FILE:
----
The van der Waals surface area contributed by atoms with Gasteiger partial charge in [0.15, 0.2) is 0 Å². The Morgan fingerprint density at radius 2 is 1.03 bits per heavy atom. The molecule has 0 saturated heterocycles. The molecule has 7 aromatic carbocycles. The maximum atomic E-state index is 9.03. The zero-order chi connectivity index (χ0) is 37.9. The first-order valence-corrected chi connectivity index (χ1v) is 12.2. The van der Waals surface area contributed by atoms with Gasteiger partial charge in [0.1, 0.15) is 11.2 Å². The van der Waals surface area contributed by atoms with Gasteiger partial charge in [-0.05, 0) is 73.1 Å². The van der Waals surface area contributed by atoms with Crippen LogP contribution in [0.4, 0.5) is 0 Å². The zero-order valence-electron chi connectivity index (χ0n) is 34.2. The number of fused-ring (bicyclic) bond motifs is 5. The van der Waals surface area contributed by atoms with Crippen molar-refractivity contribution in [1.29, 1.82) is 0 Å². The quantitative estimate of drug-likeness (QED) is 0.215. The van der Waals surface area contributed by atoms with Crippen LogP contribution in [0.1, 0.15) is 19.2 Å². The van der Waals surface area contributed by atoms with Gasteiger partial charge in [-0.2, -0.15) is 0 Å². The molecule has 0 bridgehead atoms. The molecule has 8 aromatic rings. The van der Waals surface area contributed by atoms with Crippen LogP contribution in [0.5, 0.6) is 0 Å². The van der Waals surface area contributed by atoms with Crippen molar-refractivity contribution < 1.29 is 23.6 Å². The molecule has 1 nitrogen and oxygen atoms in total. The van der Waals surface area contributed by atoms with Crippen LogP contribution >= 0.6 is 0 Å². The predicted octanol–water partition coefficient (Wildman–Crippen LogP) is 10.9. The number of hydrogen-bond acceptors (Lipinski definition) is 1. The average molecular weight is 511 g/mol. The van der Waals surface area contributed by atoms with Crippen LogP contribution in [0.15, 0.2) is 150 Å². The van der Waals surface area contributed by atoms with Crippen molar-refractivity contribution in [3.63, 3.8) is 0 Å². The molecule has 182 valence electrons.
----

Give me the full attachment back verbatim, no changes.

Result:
The van der Waals surface area contributed by atoms with Gasteiger partial charge in [0.15, 0.2) is 0 Å². The Morgan fingerprint density at radius 2 is 1.03 bits per heavy atom. The molecule has 0 saturated heterocycles. The molecule has 7 aromatic carbocycles. The maximum atomic E-state index is 9.03. The zero-order chi connectivity index (χ0) is 37.9. The first-order valence-corrected chi connectivity index (χ1v) is 12.2. The van der Waals surface area contributed by atoms with Gasteiger partial charge in [0.1, 0.15) is 11.2 Å². The van der Waals surface area contributed by atoms with Gasteiger partial charge in [-0.05, 0) is 73.1 Å². The van der Waals surface area contributed by atoms with Crippen LogP contribution in [0.4, 0.5) is 0 Å². The zero-order valence-electron chi connectivity index (χ0n) is 34.2. The number of fused-ring (bicyclic) bond motifs is 5. The van der Waals surface area contributed by atoms with Crippen molar-refractivity contribution in [1.29, 1.82) is 0 Å². The quantitative estimate of drug-likeness (QED) is 0.215. The van der Waals surface area contributed by atoms with Crippen LogP contribution in [0.1, 0.15) is 19.2 Å². The van der Waals surface area contributed by atoms with Gasteiger partial charge in [-0.2, -0.15) is 0 Å². The molecule has 0 bridgehead atoms. The molecule has 8 aromatic rings. The van der Waals surface area contributed by atoms with Crippen LogP contribution in [0.5, 0.6) is 0 Å². The van der Waals surface area contributed by atoms with Crippen molar-refractivity contribution < 1.29 is 23.6 Å². The molecule has 1 nitrogen and oxygen atoms in total. The van der Waals surface area contributed by atoms with Crippen LogP contribution >= 0.6 is 0 Å². The predicted octanol–water partition coefficient (Wildman–Crippen LogP) is 10.9. The number of hydrogen-bond acceptors (Lipinski definition) is 1. The average molecular weight is 511 g/mol. The van der Waals surface area contributed by atoms with Crippen LogP contribution in [0.15, 0.2) is 150 Å². The van der Waals surface area contributed by atoms with Crippen molar-refractivity contribution in [3.63, 3.8) is 0 Å². The molecule has 182 valence electrons.